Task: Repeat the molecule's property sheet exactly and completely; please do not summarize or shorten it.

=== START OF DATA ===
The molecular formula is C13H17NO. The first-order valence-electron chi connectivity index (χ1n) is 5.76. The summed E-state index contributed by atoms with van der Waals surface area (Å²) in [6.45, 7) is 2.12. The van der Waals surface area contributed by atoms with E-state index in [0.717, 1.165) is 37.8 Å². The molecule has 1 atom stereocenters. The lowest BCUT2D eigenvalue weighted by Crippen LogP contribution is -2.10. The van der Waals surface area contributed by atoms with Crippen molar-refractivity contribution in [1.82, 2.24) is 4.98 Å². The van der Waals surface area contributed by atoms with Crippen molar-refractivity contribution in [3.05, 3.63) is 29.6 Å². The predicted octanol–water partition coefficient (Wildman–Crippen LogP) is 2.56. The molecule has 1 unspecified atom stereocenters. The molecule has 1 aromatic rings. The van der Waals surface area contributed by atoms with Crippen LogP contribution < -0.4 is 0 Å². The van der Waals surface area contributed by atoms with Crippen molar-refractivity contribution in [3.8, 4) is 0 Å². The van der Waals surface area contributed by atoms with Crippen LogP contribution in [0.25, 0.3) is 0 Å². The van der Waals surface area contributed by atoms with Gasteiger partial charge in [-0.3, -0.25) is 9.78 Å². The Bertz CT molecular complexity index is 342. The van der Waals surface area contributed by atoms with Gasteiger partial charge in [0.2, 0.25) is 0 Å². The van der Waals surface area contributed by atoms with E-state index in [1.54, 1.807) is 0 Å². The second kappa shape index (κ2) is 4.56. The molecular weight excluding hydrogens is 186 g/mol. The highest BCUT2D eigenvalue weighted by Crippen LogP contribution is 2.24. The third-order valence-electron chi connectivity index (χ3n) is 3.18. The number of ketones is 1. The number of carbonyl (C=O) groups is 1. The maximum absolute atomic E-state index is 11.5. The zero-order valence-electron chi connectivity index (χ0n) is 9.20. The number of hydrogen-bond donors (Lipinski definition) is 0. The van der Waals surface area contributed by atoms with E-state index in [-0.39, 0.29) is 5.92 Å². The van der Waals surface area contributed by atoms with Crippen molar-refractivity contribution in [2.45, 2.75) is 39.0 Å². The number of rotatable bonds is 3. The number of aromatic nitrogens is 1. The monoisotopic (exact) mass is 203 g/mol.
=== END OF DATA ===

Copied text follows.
The molecular formula is C13H17NO. The first-order valence-electron chi connectivity index (χ1n) is 5.76. The summed E-state index contributed by atoms with van der Waals surface area (Å²) in [6.45, 7) is 2.12. The van der Waals surface area contributed by atoms with E-state index in [0.717, 1.165) is 37.8 Å². The molecule has 1 atom stereocenters. The lowest BCUT2D eigenvalue weighted by Crippen LogP contribution is -2.10. The van der Waals surface area contributed by atoms with Crippen molar-refractivity contribution in [1.82, 2.24) is 4.98 Å². The van der Waals surface area contributed by atoms with Crippen molar-refractivity contribution in [3.05, 3.63) is 29.6 Å². The predicted octanol–water partition coefficient (Wildman–Crippen LogP) is 2.56. The molecule has 1 unspecified atom stereocenters. The molecule has 1 aromatic rings. The van der Waals surface area contributed by atoms with Crippen LogP contribution < -0.4 is 0 Å². The van der Waals surface area contributed by atoms with Crippen molar-refractivity contribution in [3.8, 4) is 0 Å². The van der Waals surface area contributed by atoms with Crippen LogP contribution in [0.25, 0.3) is 0 Å². The van der Waals surface area contributed by atoms with Gasteiger partial charge in [-0.3, -0.25) is 9.78 Å². The Bertz CT molecular complexity index is 342. The van der Waals surface area contributed by atoms with Gasteiger partial charge in [0.2, 0.25) is 0 Å². The van der Waals surface area contributed by atoms with E-state index in [1.54, 1.807) is 0 Å². The second kappa shape index (κ2) is 4.56. The molecular weight excluding hydrogens is 186 g/mol. The highest BCUT2D eigenvalue weighted by Crippen LogP contribution is 2.24. The third-order valence-electron chi connectivity index (χ3n) is 3.18. The number of ketones is 1. The number of carbonyl (C=O) groups is 1. The maximum absolute atomic E-state index is 11.5. The zero-order valence-electron chi connectivity index (χ0n) is 9.20. The number of hydrogen-bond donors (Lipinski definition) is 0. The van der Waals surface area contributed by atoms with E-state index in [-0.39, 0.29) is 5.92 Å². The van der Waals surface area contributed by atoms with Crippen molar-refractivity contribution in [2.45, 2.75) is 39.0 Å². The number of rotatable bonds is 3. The number of aromatic nitrogens is 1. The monoisotopic (exact) mass is 203 g/mol.